In accordance with the present invention, the retaining means is capable of holding the bonnet means at a fixed, spaced relationship to the bottom of the body section of the appliance to establish a pre-determined spacing between the cover and the floor when the appliance is disposed on the floor. As embodied herein, first and second fasteners 38 and 40, respectively are fixed to a third intermediate side section 28 of appliance 12 and fourth portion 32d of inner liner 32 so that when first and second fasteners 38 and 40, respectively are fastened together a clearance or gap 44 is established between the bonnet 30 and floor 46. Gap 44 is substantially uniform between a bottom edge 48 of bonnet 30 and floor 46 and is set to provide adequate clearance between bottom edge 48 and floor 46. The width of gap 44 can be adjusted by changing the position of first fastener 38 on third intermediate side section 28.
Preferably, and as shown in FIGS. 4 and 5, a seam 45 is provided between third portions of inner and outer liners 32c and 34c, respectively, and fourth portions of inner and outer liners 32d and 34d, respectively. Seam 43 ensures that first and second fasteners, 38 and 40, respectively, are naturally held flush together without any residual stress that would tend to pull them apart.
Preferably, and as shown particularly in FIG. 3, bonnet 30 includes a notch 50 in the rear of fourth portions 32d, 34d and 36d to provide additional clearance adjacent rear wheels 52 between bonnet 30 and floor 46. Thus, body section 14 of vacuum cleaner 12, with bonnet 30 attached, may be rotated about rear wheels 52 without bonnet 30 interfering with floor 46.
Bonnet 30 also, preferably, includes a cut-out section 54. Cut-out section 54 provides clearance for an adjustable upright arm 56 of vacuum cleaner 12. Thus, adjustable upright arm 56 can be rotated from the upright position shown in FIG. 1 to any other desired position without being interferred with by bonnet 30. A strap 58 is further provided to removably engage bonnet 30 to upright arm 56. Strap 58 is fixed at one end to bonnet 30 and has a first fastener 60 at the other end that is removably fastenable to second fastener 62. First and second fasteners 60 and 62, respectively, can be, for example, Velcro® fasteners. Strap 58 is adjustable and does not interfere with motion of handle 56.
A cover in accordance with the present invention may include one or more apertures therethrough to allow access to the sides and top of the portable appliance. As embodied herein, and shown in FIGS. 6 and 7, bonnet 30 may include first, second and third apertures 64, 66 and 68, respectively, that extend through inner liner 32, energy absorbing means 36 and outer liner 34. As shown in FIG. 7, second aperture 66 is provided to allow access to, for example, a level postion switch 70 to control the level of body section 14 over floor 46 and third aperture 68 is provided to allow access to a, for example, vent 72.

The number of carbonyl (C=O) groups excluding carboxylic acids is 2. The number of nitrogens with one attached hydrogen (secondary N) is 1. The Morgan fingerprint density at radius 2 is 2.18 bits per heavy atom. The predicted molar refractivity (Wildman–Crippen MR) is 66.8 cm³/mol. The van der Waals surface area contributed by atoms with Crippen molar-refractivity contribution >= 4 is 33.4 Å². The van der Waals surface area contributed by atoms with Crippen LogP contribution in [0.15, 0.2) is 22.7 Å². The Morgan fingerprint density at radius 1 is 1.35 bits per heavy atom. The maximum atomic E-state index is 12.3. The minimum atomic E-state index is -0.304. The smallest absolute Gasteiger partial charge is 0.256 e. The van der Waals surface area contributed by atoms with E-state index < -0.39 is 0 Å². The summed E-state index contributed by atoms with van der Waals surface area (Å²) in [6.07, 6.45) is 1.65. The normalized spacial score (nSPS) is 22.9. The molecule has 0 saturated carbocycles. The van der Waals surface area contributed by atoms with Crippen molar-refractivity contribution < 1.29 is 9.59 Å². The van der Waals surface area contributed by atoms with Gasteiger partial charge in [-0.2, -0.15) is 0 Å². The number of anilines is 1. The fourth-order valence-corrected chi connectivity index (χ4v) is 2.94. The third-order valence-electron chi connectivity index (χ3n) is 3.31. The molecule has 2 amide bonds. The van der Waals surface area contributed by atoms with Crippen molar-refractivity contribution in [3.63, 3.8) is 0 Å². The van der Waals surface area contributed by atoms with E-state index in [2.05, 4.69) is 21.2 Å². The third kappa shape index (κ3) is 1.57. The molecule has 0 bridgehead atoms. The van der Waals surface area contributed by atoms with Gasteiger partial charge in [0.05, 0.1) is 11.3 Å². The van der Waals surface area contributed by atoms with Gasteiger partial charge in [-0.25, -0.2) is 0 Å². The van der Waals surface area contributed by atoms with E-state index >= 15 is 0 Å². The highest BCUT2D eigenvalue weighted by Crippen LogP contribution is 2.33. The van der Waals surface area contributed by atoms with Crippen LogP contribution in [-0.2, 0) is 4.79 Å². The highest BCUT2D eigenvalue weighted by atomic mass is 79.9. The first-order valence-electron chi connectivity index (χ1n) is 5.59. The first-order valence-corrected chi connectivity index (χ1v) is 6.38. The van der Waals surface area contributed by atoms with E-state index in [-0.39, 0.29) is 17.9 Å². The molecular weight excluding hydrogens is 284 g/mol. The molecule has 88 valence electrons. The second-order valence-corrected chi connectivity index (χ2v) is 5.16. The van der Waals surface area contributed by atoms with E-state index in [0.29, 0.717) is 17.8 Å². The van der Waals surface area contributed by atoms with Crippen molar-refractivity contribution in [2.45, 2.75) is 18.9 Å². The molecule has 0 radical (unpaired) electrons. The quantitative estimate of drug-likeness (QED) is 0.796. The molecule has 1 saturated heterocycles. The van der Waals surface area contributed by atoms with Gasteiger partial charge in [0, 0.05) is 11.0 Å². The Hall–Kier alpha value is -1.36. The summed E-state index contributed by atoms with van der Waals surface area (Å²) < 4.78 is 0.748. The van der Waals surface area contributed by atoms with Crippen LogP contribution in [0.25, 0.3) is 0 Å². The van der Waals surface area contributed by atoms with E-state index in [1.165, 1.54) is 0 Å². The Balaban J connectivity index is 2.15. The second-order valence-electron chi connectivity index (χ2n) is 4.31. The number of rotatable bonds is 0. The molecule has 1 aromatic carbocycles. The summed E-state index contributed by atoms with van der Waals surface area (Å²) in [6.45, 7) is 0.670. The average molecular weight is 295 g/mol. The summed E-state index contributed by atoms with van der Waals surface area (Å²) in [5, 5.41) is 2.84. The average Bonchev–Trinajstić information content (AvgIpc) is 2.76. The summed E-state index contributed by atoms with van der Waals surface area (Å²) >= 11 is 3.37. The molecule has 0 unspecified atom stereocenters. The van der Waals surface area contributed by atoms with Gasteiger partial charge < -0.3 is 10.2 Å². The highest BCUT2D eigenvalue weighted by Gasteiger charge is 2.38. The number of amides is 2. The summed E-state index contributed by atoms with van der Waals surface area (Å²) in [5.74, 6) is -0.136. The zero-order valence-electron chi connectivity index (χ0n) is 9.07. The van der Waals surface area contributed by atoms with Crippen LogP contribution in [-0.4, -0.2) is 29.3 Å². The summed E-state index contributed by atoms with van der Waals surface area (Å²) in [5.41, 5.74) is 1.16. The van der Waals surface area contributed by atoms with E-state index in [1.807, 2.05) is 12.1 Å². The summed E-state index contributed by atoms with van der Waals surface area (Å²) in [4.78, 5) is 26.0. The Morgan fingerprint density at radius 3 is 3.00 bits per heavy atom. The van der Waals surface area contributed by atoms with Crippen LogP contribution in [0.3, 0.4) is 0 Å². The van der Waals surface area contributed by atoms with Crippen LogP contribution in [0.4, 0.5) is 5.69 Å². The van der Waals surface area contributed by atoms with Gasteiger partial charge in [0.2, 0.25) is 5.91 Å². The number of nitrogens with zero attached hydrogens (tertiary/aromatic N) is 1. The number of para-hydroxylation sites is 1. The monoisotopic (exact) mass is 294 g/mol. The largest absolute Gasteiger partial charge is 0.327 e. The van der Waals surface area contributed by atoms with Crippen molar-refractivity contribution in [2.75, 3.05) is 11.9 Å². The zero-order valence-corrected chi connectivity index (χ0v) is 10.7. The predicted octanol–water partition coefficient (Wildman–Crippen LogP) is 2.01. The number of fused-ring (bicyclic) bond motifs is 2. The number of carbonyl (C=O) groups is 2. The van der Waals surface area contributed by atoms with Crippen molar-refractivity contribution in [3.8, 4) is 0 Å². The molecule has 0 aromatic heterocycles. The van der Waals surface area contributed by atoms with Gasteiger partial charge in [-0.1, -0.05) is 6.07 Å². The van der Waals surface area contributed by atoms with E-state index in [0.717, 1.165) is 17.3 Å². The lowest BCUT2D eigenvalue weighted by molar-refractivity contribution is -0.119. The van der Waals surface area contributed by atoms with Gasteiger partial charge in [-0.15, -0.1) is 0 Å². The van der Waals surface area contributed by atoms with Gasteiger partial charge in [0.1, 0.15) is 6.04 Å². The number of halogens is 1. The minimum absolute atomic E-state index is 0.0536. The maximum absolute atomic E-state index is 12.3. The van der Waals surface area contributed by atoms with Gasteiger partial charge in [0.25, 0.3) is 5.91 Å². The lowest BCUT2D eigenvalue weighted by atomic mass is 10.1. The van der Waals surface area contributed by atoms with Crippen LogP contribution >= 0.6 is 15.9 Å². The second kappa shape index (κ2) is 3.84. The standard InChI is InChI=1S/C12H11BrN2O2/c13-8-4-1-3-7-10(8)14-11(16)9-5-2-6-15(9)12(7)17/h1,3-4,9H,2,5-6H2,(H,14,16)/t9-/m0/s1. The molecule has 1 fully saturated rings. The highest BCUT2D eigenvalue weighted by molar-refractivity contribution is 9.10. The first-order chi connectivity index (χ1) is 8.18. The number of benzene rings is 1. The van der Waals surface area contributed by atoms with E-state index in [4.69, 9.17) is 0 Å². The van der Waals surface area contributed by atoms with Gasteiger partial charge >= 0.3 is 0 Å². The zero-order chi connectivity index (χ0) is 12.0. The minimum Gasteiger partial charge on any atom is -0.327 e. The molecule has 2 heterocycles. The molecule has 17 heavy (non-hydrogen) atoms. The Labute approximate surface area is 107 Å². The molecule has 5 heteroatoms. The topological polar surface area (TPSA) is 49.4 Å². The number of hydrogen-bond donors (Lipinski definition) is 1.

Bonnet 30 may, optionally, include abrasion protection means at points on outer lining 34 where abrasion damage is most likely to occur. Such abrasion protection means can be, for example, patches 74 and 76 affixed to the front corners 78 and 80, respectively, of fourth portion 34d of outer lining 34. Patches 74 and 76 may be, for example, patches of 6/7 oz. natural leather.
It will be apparent to those skilled in the art that various modifications and variations can be made in the portable appliance cover of the present invention without departing from the scope or spirit of the invention. Thus, it is intended that the present invention cover the modifications and variations of this invention provided they are within the scope of the appended claims and their equivalents.
|Cited Patent||Filing date||Publication date||Applicant||Title|
|US982640 *||Nov 3, 1908||Jan 24, 1911||Spencer Turbine Cleaner Company||Cleaning-tool.|
|US1570482 *||Oct 28, 1924||Jan 19, 1926||Furniture guard for carpet sweepers|
|US2241862 *||Nov 17, 1938||May 13, 1941||Singer Mfg Co||Protective covering for vacuum cleaners|
|US3516110 *||Nov 14, 1966||Jun 23, 1970||Electrolux Ab||Horizontal tank-type vacuum cleaner having soft covering|
|US3884922 *||Mar 9, 1973||May 20, 1975||Yoshitomi Pharmaceutical||11-(4-Pyridylalkyl-piperazino)-dibenzothiazepines|
|US4437204 *||Mar 22, 1982||Mar 20, 1984||Vorwerk & Co. Interholding Gmbh||Vacuum cleaner housing|
|US4797968 *||May 11, 1988||Jan 17, 1989||Wenzlick Judy I||Vacuum cleaner head protector and duster|
|US4831682 *||Aug 1, 1988||May 23, 1989||White Charles R||Protective cover for floor treating machine|
|AU620827D *||Title not available|
|DE1951214A1 *||Oct 10, 1969||May 27, 1970||Cadillac France Soc||Staubsaugerhuelle|
|GB2154128A *||Title not available|
|Citing Patent||Filing date||Publication date||Applicant||Title|
|US5136747 *||May 25, 1990||Aug 11, 1992||Mccaughan James L||Protective shield for a cleaning apparatus|
|US5271119 *||Dec 29, 1992||Dec 21, 1993||Myers Thomas G||Combination protective shield and metal capture apparatus|
|US5687450 *||Sep 8, 1995||Nov 18, 1997||Stein & Co. Gmbh||Machine, such as a vacuum cleaner, which exhausts a clean gas, which machine has a protective bumper|
|US6341403||Jun 30, 2000||Jan 29, 2002||Harry K. Strickrodt||Two-way guard for vacuum cleaner|
|US7703168 *||Oct 16, 2006||Apr 27, 2010||Bennett Lynne M||Bumper and dusting attachment for vacuum cleaner head|
|US20080086832 *||Oct 16, 2006||Apr 17, 2008||Bennett Lynne M||Bumper and dusting attachment for vacuum cleaner head|
|US20110225763 *||Mar 16, 2010||Sep 22, 2011||Drake Paula R||Bumper for a vacuum cleaner|
|DE4432231A1 *||Sep 10, 1994||Mar 14, 1996||Stein & Co Gmbh||Gerät mit Schutzbandage|
|DE102010030102A1||Jun 15, 2010||Dec 15, 2011||BSH Bosch und Siemens Hausgeräte GmbH||Schutzelement für einen Staubsauger|
|DE102010030102B4 *||Jun 15, 2010||Apr 4, 2013||BSH Bosch und Siemens Hausgeräte GmbH||Schutzelement für einen Staubsauger|
|WO2011157588A1||Jun 7, 2011||Dec 22, 2011||BSH Bosch und Siemens Hausgeräte GmbH||Protective element for a vacuum cleaner|
|U.S. Classification||15/246.2, 15/325, D32/31, 15/247|
|International Classification||A47L5/28, A47L9/00|
|Cooperative Classification||A47L9/009, A47L5/28|
|European Classification||A47L5/28, A47L9/00E|
|May 2, 1989||AS||Assignment|
Owner name: SOFT VAC, INC., 1424 K STREET, N.W., WASHINGTON, D
Free format text: ASSIGNMENT OF ASSIGNORS INTEREST.;ASSIGNOR:FOSTER, DAVID W.;REEL/FRAME:005072/0290
Effective date: 19890428
|Sep 18, 1990||CC||Certificate of correction|
|Nov 2, 1992||FPAY||Fee payment|
Year of fee payment: 4
|Jan 10, 1997||FPAY||Fee payment|
Year of fee payment: 8
|Apr 27, 2001||FPAY||Fee payment|
Year of fee payment: 12